“You come from a good family, Paula. How did you let this happen to you? Why didn’t your family do something to help you?”

I get questions like this occasionally, and appreciate them. I know it’s not easy to understand sociopath/narcissist/emotional abuse, and for someone to actually ask me, to come right out and ask me, takes courage.

Questions like these indicate that people really want to understand. Questions like these should not anger or hurt our feelings. These questions give our voices permission to be heard.

How would you answer these questions? How have you answered these questions?

Namaste!
~Paula

Category:
abuse, Cluster B disorders, domestic violence, Emotional Abuse, mindfulness, Narcissist, Narcissistic Personality Disorder, Post Traumatic Stress Disorder, PTSD, Recovery, Sociopaths
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Join the conversation! 43 Comments

  1. Hmm it appears like your blog ate my first comment (it was
    extremely long) so I guess I’ll just sum it up what I submitted and say, I’m thoroughly enjoying your blog.
    I as welll am an aspiring blog blogger but I’m still new to everything.
    Do you have any recommendationns for inexperienced blog writers?
    I’d really appreciate it.

    Reply
  2. When I look back on how I was raised I see why this happened to me, not once or even twice but three times. The last was the worse & the longest (year wise). I was raised that the man was the “head” of everything…house, money, rules, etc. I never learned what I should expect or accept as “right” from a man. So I married controlling, abusing men. Sure, some of it was my “fault” since it took years to figure it all out and then truly believe that I deserve better. I am better, smarter and braver than all that mess!

    Reply
    • Ditto Scarlett & even though it took me 50 years to figure it all out, I have!
      No going backwards ever again! Undoing the dysfunction is my top priority especially for the sake of future generations.
      I wish you continued love, light & good health (mental,physical & spiritual.)
      We deserve to live fully & wholly & that is the gift we give ourselves :)

      PR xoxo

  3. Take my hat off to you, being able to handle these questions with such grace. I think that when you have found peace and joy and healing, you should guard those things… Going back is fine as long as it brings growth and you can let it go afterwards, as well as keep a healthy frame of mind during your introspection. It doesn’t make a difference though. Why (after years of working through the memories & emotions & finally some healing) would you allow the breaking down of what has been accomplished? Don’t ever pick up those chains again. I always try to discern the motives of the person who asks the question. If its a hurtful question its definitely not worth going there.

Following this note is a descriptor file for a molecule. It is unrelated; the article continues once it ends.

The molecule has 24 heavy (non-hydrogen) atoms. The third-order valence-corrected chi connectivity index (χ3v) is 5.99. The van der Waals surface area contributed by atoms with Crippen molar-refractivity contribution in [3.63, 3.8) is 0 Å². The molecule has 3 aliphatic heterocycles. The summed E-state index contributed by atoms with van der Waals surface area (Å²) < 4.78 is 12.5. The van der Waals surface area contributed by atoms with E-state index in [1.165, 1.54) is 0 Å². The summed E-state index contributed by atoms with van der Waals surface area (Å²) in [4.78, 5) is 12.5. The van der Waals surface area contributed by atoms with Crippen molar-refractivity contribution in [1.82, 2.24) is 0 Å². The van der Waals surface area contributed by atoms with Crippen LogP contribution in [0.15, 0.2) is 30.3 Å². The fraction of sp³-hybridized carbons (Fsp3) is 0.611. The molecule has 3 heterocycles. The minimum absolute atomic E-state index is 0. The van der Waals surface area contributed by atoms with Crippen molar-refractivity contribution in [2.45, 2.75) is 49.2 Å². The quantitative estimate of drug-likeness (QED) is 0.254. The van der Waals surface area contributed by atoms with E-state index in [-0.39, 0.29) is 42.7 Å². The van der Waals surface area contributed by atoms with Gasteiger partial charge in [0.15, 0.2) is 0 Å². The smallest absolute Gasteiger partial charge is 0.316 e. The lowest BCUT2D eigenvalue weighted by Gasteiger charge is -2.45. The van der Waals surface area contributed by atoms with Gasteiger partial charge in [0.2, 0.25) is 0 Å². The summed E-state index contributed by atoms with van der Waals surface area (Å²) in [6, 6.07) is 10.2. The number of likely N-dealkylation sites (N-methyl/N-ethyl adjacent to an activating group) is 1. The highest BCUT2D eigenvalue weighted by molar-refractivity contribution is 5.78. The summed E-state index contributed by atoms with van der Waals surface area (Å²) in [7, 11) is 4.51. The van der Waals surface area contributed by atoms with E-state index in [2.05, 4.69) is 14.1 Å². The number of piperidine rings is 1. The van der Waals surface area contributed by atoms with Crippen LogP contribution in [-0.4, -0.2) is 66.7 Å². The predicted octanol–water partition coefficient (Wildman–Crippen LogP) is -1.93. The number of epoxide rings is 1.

Even the most horrible situations can give birth to new life, what was meant for evil can be turned around and something beautiful can exist out of your ‘bad choices’ and his bad treatment. How on earth could you have known exactly what would happen, especially if he hid it so professionally.

    Sometimes people who are raised with integrity, in a loving home, cannot fathom how another person could purposefully wreck lives. It’s out of our grasp. We don’t go looking for faults in everyone we meet. Yes, we see faults but why focus on them? We believe the best in people mostly until proven wrong. This trait can cause us a lot of pain and disappointment, and we don’t know how to channel it from day one, but its not supposed to be a bad thing, its only dangerous because we live in such a broken world. Its also a gift because it ensures that however we walk out of a situation, we may have taken blows, we may not have been perfect but we know we have given it our all, we believed our motives to be pure, our hearts committed and we can wash our hands and walk out saying we did our best, we couldn’t have done more and we never, never deserved that treatment.

    Reply
    • That was so beautifully put :)
      Thank you, we need to appreciate our tragedies as triumphs.